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IAM: Government cutting road safety campaign spend too far and too fast

Spend slashed by 80 per cent since 2008/09 and will be less than £4 million in current year

The charity IAM has said that the government his cutting the road safety campaigning budget too far and too fast, after figures revealed that spending on such initiatives has been slashed by nealry 80 per cent since 2008/09.

During 2012/13, the government is planning to spend a total of just £3.57 million on such initiatives, compared to £19 million five years earlier. In 2011/12, some £4 million was allocated to road safety.

Of the current year’s spend, just £53,000 has been spent on cycle safety campaigns, with the main focus being efforts against drink-driving, with expenditure standing at £1.689 million, and initiatives related motorcycle safety, at £1.275 million.

Those also dwarfed the amount being spent on £78,000 on campaigns aimed at safeguarding children on the road.

The spend during the current year on reinforcing the anti-drink drive message is roughly equivalent to the economic cost of just one life lost on the road, which IAM notes is £1.7 million.

It says that the cumulative cost of fatal incidents on the road during 2011 was £3.2 billion, which is a little under a thousand times the money being spent on road safety campaigns in the current year.

IAM director of policy Neil Greig commented: “Right across the public sector road safety is being cut too hard and too quickly, despite the huge returns on investment.

“One life saved, saves the economy £1.7 million. £53,000 is a derisory amount to spend on national cycle safety campaigns.

“Until we have the right roads infrastructure in place, publicity and education campaigns are one of the few tools we have to help us save cyclists’ lives.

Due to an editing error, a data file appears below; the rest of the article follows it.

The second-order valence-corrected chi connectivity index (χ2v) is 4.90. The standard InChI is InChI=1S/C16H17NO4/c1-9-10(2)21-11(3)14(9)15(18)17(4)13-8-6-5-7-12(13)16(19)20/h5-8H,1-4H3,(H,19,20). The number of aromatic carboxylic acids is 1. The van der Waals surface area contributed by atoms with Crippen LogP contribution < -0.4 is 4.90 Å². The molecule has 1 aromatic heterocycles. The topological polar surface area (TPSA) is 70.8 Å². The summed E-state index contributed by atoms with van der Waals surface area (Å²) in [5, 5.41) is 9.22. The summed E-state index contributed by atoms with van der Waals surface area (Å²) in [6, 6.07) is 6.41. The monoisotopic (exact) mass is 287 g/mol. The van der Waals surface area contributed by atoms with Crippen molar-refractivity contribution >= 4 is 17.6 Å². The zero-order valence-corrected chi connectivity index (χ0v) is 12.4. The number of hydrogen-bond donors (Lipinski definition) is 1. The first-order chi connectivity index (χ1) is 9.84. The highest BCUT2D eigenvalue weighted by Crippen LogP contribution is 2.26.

“£78,000 for children’s safety campaigns is virtually insignificant.

“If the government is serious about safety for these groups, these amounts must be increased. “

“The successful drink driving and biker campaigns have raised awareness of these issues and they both appear to be working.

“The government needs to match that kind of expenditure and take the safety of children and cyclists seriously.”

Shortly after the Coalition Government came to power in May 2010, the incoming Secretary of State for Transport Philip Hammond declared on his first day in office that “Labour's 13-year war on the motorist is over.”

He immediately slashed the road safety grant by 40 per cent from £95 million to £57 million, and scrapped government funding for new speed cameras, a decision criticised by opposition politicians, road safety campaigners and the Association of Chief Police Officers.

In 2011, the latest full year for which figures are available and reflecting the first full calendar year of the current government’s term, 1,901 people lost their lives on Britain’s roads, a 3 per cent increase on the previous 12 months and the first increase in eight years.

Simon joined as news editor in 2009 and is now the site’s community editor, acting as a link between the team producing the content and our readers. A law and languages graduate, published translator and former retail analyst, he has reported on issues as diverse as cycling-related court cases, anti-doping investigations, the latest developments in the bike industry and the sport’s biggest races. Now back in London full-time after 15 years living in Oxford and Cambridge, he loves cycling along the Thames but misses having his former riding buddy, Elodie the miniature schnauzer, in the basket in front of him.

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nowasps | 11 years ago

You might say that Philip Hammond's War on Vulnerable Road Users is going pretty well.

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